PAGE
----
Legendary Shipwreck To Reveal $20 Billion In Lost Riches!

Colombia is making a concerted effort to expedite the retrieval of a valuable sunken treasure, worth an estimated $4 billion to $20 billion, which has been at the center of a lengthy legal dispute regarding its ownership. President Gustavo Petro has directed his administration to retrieve the treasure, known as the “Holy Grail of shipwrecks,” from the Caribbean Sea as swiftly as possible, aiming to achieve this before his term concludes in 2026.

The treasure is believed to originate from the Spanish galleon San José, a 62-gun, three-masted ship that sank during a battle against British ships on June 8, 1708, during the War of the Spanish Succession. For centuries, the shipwreck remained a legendary enigma due to the unknown location.

The core issue in the ownership dispute revolves around the entity that initially discovered the shipwreck. In 1981, a US company named Glocca Morra asserted that it had located the treasure and shared its coordinates with Colombia under an agreement entitling the company to half of the fortune upon recovery. However, in 2015, then-President Juan Manuel Santos of Colombia announced that the country’s navy had found the San José wreck at a different location on the seabed.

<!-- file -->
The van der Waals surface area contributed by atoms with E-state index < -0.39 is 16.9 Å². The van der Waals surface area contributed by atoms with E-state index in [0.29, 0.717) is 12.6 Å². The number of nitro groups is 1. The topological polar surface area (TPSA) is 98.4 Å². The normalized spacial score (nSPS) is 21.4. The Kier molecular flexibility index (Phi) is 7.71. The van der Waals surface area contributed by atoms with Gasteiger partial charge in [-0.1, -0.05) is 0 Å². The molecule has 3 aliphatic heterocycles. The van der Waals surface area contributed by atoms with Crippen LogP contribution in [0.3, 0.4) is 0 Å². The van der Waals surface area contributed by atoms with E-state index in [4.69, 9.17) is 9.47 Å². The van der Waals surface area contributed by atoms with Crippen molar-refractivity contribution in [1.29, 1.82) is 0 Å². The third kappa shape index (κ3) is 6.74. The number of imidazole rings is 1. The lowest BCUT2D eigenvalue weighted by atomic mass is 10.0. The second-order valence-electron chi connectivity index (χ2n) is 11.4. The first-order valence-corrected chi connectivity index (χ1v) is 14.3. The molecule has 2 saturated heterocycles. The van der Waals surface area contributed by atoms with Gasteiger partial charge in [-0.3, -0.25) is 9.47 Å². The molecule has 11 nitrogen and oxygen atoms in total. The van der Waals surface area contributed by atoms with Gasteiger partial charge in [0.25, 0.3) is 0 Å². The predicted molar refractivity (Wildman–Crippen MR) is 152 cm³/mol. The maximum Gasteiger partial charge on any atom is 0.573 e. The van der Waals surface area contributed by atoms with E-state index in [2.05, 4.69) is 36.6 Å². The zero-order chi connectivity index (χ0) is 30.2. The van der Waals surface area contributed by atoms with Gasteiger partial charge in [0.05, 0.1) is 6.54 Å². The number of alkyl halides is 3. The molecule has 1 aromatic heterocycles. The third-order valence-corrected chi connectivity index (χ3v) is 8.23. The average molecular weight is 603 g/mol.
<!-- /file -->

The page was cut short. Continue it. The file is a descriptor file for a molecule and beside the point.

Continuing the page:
Sea Search Armada, the US company that evolved from Glocca Morra, contends that the Colombian government found part of the same debris field in 2015 that the company had originally discovered in 1981. It is suing the Colombian government for what it estimates to be half of the treasure’s value, amounting to $10 billion, under the US-Colombia Trade Promotion Agreement.

The legal dispute has generated substantial uncertainty regarding the true ownership of the treasure, and Colombia has not disclosed the precise coordinates of the shipwreck’s final resting place. Colombia is now planning to create a public-private partnership to accelerate the retrieval of the treasure. President Petro has set the objective of bringing the sunken treasure to the surface before the end of his term in 2026. The precise value and ownership of this historically significant treasure remain in a legal quagmire, but its recovery has become a top priority for the Colombian government.

NY Post


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